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Pakistan-U.S. Dialogue Welcomed Ahead of 2014 Drawdown

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Pakistan-U.S. Dialogue Welcomed Ahead of 2014 Drawdown

A recent Pakistani delegation to Washington continues a thaw in relations.

Pakistan-U.S. Dialogue Welcomed Ahead of 2014 Drawdown
Credit: United States Government Work

With the 2014 U.S. troop drawdown from Afghanistan fast approaching, a recent high-level Pakistani delegation to Washington is seen as a possible thawing in relations between the two countries, critical to a smooth transition in Afghanistan.

“The resumption of this dialogue after a gap of three years symbolizes the inherent resilience and significance of this relationship,” said Sartaj Aziz, National Security and Foreign Affairs Advisor to the prime minister of Pakistan, who led the delegation.

Officially, the trip allowed Aziz and Secretary of State John Kerry to review the progress of the strategic dialogue’s five working groups: energy, security and nonproliferation, defense, law enforcement and counterterrorism, and economics.

Beneath the surface, Aziz sent a clear message that Pakistan was interested in improving relations with the U.S., according to Michael Kugelman, senior program associate for South and Southeast Asia at the Woodrow Wilson Center.

Analysts see Aziz’s visit as an opportunity for the two countries to go through the motions and for bureaucracies to work together.

“The main purpose of the trip was to carry forward a thaw in relation Nawaz Sharif began in October,” said Madiha Afzal, a Non-Resident Fellow at the Brookings Institution and an Assistant Professor of International Development at the University of Maryland.

Aziz’s trip follows Prime Minister Nawaz Sharif’s visit to Washington in October, which was designed to reset relations that were damaged in 2011 after Osama Bin Laden was killed in Abbottabad by U.S. forces, 24 Pakistani soldiers were killed in a NATO strike, and CIA contractor Raymond Davis was arrested, and later released, for allegedly shooting two men in Lahore.

“The situation was so bad in 2011, that the only way to go was up, and they have,” said Kugelman.

When considering the overall relationship between the two countries, it is “on an upward trajectory, but not a steep one,” Afzal said.

Analysts believe that this is a time when both countries need each other.

According to Syed Moazzam Hashmi, a political and security analyst based in Islamabad, Pakistan needs the U.S. because of the economic assistance it can provide.

“Pakistan is a cash hungry country… no one other than the U.S. can provide this much cash,” Hashmi said.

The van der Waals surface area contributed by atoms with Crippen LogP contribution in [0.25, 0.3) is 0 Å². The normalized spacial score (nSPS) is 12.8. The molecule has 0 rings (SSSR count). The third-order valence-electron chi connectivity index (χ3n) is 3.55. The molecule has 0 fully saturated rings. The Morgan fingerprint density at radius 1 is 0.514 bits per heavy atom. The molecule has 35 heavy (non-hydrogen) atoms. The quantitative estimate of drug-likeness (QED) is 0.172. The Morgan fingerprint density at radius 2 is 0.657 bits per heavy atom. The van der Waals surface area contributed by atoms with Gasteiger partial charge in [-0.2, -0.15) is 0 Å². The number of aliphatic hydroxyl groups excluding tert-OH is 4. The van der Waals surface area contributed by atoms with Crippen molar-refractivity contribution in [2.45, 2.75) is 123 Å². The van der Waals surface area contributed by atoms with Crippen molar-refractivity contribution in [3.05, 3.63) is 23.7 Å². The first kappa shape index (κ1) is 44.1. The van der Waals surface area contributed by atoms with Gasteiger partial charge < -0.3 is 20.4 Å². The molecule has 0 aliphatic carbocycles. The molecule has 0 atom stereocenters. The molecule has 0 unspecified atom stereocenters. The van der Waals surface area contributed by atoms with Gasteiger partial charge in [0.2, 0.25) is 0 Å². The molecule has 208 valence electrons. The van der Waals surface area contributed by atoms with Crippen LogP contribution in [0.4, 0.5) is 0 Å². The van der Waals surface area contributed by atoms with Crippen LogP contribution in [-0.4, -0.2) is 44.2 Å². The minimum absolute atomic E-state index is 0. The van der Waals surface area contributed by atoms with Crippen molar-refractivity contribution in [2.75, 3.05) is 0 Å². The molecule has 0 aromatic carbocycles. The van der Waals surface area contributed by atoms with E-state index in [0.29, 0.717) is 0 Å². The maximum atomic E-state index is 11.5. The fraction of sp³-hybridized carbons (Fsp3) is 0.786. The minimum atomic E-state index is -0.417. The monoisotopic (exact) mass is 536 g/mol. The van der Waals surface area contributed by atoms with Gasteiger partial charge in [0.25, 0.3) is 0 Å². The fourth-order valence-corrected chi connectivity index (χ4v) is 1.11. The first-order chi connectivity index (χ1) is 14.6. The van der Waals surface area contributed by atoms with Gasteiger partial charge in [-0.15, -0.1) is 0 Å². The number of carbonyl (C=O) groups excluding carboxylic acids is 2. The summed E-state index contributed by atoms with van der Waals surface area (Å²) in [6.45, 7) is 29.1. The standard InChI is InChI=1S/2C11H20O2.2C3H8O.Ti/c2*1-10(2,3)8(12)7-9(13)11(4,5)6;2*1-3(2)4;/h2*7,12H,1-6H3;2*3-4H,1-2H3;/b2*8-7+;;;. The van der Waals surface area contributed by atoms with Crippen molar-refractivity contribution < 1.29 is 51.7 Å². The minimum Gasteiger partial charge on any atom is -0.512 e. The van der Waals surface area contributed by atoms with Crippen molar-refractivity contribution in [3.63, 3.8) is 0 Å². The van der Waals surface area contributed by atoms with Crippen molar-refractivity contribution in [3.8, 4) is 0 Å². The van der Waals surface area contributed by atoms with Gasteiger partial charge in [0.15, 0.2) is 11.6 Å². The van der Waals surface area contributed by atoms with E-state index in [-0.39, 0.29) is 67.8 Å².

The top priority for the U.S. in the region is ensuring that its troops are able to leave Afghanistan safely during the drawdown in 2014, said Lisa Curtis, senior research fellow at The Heritage Foundation.

The hope is that Pakistan can exert some influence on the Afghanistan Taliban to ensure the safe withdrawal of U.S. troops, Curtis said.

She pointed to a recent move by Congress to cut military and development aid to Afghanistan in half, noting that there was no such reduction in aid to Pakistan.

Even though the cut is seen as a response to Karzai’s unwillingness to sign the Bilateral Security Agreement (BSA), it shows a certain level of commitment to Pakistan, Curtis said.

Despite Aziz’s recent trip, points of contention remain between the two countries.

Curtis said the U.S. continues to have concerns about the current negotiations between the Pakistan government and the Tehrik-i- Taliban Pakistan (TTP), safety of nuclear weapons in the country, and a general approach to extremism.

Analysts also maintain a cautious tone when looking at U.S.-Pakistan relations because of the drawdown from Afghanistan in 2014, as it could prove to be an “inflection point” in relations, Kugelman said.

While Aziz voiced a common fear in Pakistan—that the U.S. would abandon the region like they did towards the end of the Cold War—analysts believe the U.S. may have learnt from history.

“If you spend ten years and longer [in Afghanistan], you will have interests,” Hashmi said.

The U.S. has invested far too much in Afghanistan, economically and militarily, this time around for it to simply abandon the region, and postwar relations with Pakistan will be different this time, Hashmi said.

Idrees Ali is the Washington D.C. Correspondent for Pakistan Press International. Follow him on Twitter at @idreesali114